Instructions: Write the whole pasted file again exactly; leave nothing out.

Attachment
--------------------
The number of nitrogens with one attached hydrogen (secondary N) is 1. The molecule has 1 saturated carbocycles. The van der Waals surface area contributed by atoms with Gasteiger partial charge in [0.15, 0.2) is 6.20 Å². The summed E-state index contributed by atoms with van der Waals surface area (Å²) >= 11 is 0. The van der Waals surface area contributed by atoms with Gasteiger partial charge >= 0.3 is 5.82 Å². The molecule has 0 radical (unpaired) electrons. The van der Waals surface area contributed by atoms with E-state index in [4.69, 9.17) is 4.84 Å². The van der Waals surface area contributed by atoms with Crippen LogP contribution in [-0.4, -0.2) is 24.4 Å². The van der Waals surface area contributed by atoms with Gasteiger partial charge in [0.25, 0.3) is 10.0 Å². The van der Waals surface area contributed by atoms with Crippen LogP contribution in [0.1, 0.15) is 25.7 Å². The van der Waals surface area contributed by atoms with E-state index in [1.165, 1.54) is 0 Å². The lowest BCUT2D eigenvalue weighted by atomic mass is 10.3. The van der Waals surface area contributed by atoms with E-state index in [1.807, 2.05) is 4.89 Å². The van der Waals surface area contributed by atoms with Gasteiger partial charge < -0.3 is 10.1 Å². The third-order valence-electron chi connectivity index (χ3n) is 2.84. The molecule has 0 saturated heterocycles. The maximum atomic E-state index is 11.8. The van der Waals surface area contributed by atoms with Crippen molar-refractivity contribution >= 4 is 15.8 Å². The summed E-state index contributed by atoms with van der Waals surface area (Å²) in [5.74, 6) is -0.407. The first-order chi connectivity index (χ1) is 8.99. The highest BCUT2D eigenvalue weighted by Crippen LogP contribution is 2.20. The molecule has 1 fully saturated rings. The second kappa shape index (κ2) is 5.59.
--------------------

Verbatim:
The number of nitrogens with one attached hydrogen (secondary N) is 1. The molecule has 1 saturated carbocycles. The van der Waals surface area contributed by atoms with Gasteiger partial charge in [0.15, 0.2) is 6.20 Å². The summed E-state index contributed by atoms with van der Waals surface area (Å²) >= 11 is 0. The van der Waals surface area contributed by atoms with Gasteiger partial charge >= 0.3 is 5.82 Å². The molecule has 0 radical (unpaired) electrons. The van der Waals surface area contributed by atoms with E-state index in [4.69, 9.17) is 4.84 Å². The van der Waals surface area contributed by atoms with Crippen LogP contribution in [-0.4, -0.2) is 24.4 Å². The van der Waals surface area contributed by atoms with Gasteiger partial charge in [0.25, 0.3) is 10.0 Å². The van der Waals surface area contributed by atoms with Crippen LogP contribution in [0.1, 0.15) is 25.7 Å². The van der Waals surface area contributed by atoms with E-state index in [1.165, 1.54) is 0 Å². The lowest BCUT2D eigenvalue weighted by atomic mass is 10.3. The van der Waals surface area contributed by atoms with E-state index in [1.807, 2.05) is 4.89 Å². The van der Waals surface area contributed by atoms with Gasteiger partial charge < -0.3 is 10.1 Å². The third-order valence-electron chi connectivity index (χ3n) is 2.84. The molecule has 0 saturated heterocycles. The maximum atomic E-state index is 11.8. The van der Waals surface area contributed by atoms with Crippen molar-refractivity contribution >= 4 is 15.8 Å². The summed E-state index contributed by atoms with van der Waals surface area (Å²) in [5.74, 6) is -0.407. The first-order chi connectivity index (χ1) is 8.99. The highest BCUT2D eigenvalue weighted by Crippen LogP contribution is 2.20. The molecule has 1 fully saturated rings. The second kappa shape index (κ2) is 5.59.